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Vietnamese restaurant opens in Oakwood
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Pho tai chin nam (beef rare soup) from Saigon Deli in Oakwood. Patrons may also wish to add to their soup extra ingredients such as bean sprouts, jalapenos or lime. - photo by Scott Rogers

Hall County residents who love pho now have a new place to go.

Saigon Deli has opened in the Publix-anchored shopping center at 3446 Winder Highway in Oakwood.

The Vietnamese restaurant, which opened Jan. 31, offers the popular beef/chicken noodle soups, but the menu also features banh mi (sandwiches) and goi cuon (spring and summer rolls).

Sandwiches feature items that might be found on American menus, such as meatballs, grilled beef and tuna, but the toppings and spices are distinctive.

Vegetables, including onions and carrots, plus jalapenos, are in the mix.

Saigon Deli

What: Vietnamese restaurant

Where: 3446 Winder Highway, Oakwood

More info: 678-714-0008

A real flavor kick can also be found in the rolls, including veggie-filled chicken ones served with fish sauce, basil shrimp/tofu rolls served with peanut sauce and tuna rolls served with tangerine fish sauce.

“The first thing we would be proud of our Vietnamese food is it is so healthy,” said Shyla Enoul, partner in the business. “It balances out everything. The ingredients have a lot of vitamins.”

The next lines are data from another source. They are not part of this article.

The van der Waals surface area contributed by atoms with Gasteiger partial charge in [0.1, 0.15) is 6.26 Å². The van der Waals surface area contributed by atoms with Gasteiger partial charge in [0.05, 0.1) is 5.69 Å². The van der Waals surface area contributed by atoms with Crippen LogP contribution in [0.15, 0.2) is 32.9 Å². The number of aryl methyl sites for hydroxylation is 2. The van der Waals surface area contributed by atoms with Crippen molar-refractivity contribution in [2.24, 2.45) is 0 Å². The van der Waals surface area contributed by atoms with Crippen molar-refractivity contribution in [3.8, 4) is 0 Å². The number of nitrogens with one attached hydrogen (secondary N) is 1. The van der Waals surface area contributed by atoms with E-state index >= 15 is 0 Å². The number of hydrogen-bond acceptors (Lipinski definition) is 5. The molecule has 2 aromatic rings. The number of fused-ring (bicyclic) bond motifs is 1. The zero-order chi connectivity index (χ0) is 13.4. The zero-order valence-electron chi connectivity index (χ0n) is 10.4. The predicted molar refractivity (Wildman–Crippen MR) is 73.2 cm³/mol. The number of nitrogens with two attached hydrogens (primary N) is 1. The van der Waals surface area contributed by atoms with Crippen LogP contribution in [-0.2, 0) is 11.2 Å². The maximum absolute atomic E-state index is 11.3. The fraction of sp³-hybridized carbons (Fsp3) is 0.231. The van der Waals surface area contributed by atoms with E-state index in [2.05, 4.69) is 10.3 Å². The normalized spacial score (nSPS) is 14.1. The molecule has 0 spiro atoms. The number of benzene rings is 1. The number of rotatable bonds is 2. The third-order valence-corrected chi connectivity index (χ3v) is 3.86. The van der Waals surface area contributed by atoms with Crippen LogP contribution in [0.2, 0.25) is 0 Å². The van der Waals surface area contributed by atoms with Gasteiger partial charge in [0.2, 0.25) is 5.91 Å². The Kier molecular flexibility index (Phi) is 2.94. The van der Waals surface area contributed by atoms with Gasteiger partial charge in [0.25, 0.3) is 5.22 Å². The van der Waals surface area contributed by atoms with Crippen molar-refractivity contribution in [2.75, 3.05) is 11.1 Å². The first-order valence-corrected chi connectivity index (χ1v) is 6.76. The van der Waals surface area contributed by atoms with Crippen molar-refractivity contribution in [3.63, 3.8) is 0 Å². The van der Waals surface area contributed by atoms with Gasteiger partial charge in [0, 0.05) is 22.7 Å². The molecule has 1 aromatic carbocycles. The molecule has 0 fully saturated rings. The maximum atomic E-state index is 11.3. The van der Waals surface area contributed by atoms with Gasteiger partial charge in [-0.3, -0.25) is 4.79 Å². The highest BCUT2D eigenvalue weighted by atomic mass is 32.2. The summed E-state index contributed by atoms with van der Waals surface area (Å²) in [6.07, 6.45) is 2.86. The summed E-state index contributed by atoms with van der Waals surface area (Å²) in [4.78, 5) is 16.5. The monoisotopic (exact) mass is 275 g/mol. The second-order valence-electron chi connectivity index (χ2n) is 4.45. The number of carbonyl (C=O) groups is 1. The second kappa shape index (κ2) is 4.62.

A lot of the spices used in cooking, including ginger and cinnamon, can help with certain health conditions, she said.

Saigon Deli also features an array of beverages, including hot and cold teas with such flavors as citrus, honey and jasmine, and smoothies featuring avocado, mango, strawberry and passion fruit, among other flavors.

Restaurant owner Lincoln de Oliveira said he is considering getting a license to serve alcohol.

Overall, it’s a condensed menu compared to other Vietnamese restaurants, which may have more than 100 items, Enoul said.

“Customers usually focus just on (pho) and the sandwiches,” she said.

The plan is for Saigon Deli to emphasize take-out orders and catering, rather than being a traditional sit-down eatery.

The restaurant has several tables lining two walls, but Enoul expects that coolers with food and drink items will replace tables on the side of the restaurant leading to the cashier.

“Our goal is to make (the deli) bigger than a kiosk but smaller than a regular restaurant — something like a Starbucks,” Enoul said.

So far, de Oliveira has been pleased with the community’s response.

“It’s been busy. We have struggled with the place being so small,” he said.